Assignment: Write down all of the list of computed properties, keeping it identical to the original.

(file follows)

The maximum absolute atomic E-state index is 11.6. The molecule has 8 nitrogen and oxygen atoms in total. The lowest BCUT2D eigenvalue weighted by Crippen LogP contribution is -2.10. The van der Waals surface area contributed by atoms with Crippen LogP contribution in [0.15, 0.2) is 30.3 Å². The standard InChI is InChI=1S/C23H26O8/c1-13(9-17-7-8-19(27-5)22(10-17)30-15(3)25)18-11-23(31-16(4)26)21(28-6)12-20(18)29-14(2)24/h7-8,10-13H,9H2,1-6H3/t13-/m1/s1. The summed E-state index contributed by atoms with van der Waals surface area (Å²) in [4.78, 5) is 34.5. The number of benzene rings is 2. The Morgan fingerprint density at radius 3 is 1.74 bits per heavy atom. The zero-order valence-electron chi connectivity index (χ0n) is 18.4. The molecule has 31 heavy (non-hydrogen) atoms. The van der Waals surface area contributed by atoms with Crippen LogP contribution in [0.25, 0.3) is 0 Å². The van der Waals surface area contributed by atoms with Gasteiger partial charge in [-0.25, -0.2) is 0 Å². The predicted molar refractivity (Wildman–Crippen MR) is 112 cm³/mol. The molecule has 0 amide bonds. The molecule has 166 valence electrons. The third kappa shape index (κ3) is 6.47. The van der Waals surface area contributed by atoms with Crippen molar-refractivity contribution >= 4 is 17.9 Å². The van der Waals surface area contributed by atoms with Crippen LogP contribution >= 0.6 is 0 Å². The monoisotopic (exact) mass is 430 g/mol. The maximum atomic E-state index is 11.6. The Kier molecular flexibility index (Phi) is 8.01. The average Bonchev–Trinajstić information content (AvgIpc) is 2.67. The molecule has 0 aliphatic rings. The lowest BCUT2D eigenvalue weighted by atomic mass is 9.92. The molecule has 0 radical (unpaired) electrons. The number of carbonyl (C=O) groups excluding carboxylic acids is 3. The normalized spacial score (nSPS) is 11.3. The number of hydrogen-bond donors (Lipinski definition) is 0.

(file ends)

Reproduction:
The maximum absolute atomic E-state index is 11.6. The molecule has 8 nitrogen and oxygen atoms in total. The lowest BCUT2D eigenvalue weighted by Crippen LogP contribution is -2.10. The van der Waals surface area contributed by atoms with Crippen LogP contribution in [0.15, 0.2) is 30.3 Å². The standard InChI is InChI=1S/C23H26O8/c1-13(9-17-7-8-19(27-5)22(10-17)30-15(3)25)18-11-23(31-16(4)26)21(28-6)12-20(18)29-14(2)24/h7-8,10-13H,9H2,1-6H3/t13-/m1/s1. The summed E-state index contributed by atoms with van der Waals surface area (Å²) in [4.78, 5) is 34.5. The number of benzene rings is 2. The Morgan fingerprint density at radius 3 is 1.74 bits per heavy atom. The zero-order valence-electron chi connectivity index (χ0n) is 18.4. The molecule has 31 heavy (non-hydrogen) atoms. The van der Waals surface area contributed by atoms with Crippen LogP contribution in [0.25, 0.3) is 0 Å². The van der Waals surface area contributed by atoms with Gasteiger partial charge in [-0.25, -0.2) is 0 Å². The predicted molar refractivity (Wildman–Crippen MR) is 112 cm³/mol. The molecule has 0 amide bonds. The molecule has 166 valence electrons. The third kappa shape index (κ3) is 6.47. The van der Waals surface area contributed by atoms with Crippen molar-refractivity contribution >= 4 is 17.9 Å². The van der Waals surface area contributed by atoms with Crippen LogP contribution >= 0.6 is 0 Å². The monoisotopic (exact) mass is 430 g/mol. The maximum atomic E-state index is 11.6. The Kier molecular flexibility index (Phi) is 8.01. The average Bonchev–Trinajstić information content (AvgIpc) is 2.67. The molecule has 0 aliphatic rings. The lowest BCUT2D eigenvalue weighted by atomic mass is 9.92. The molecule has 0 radical (unpaired) electrons. The number of carbonyl (C=O) groups excluding carboxylic acids is 3. The normalized spacial score (nSPS) is 11.3. The number of hydrogen-bond donors (Lipinski definition) is 0.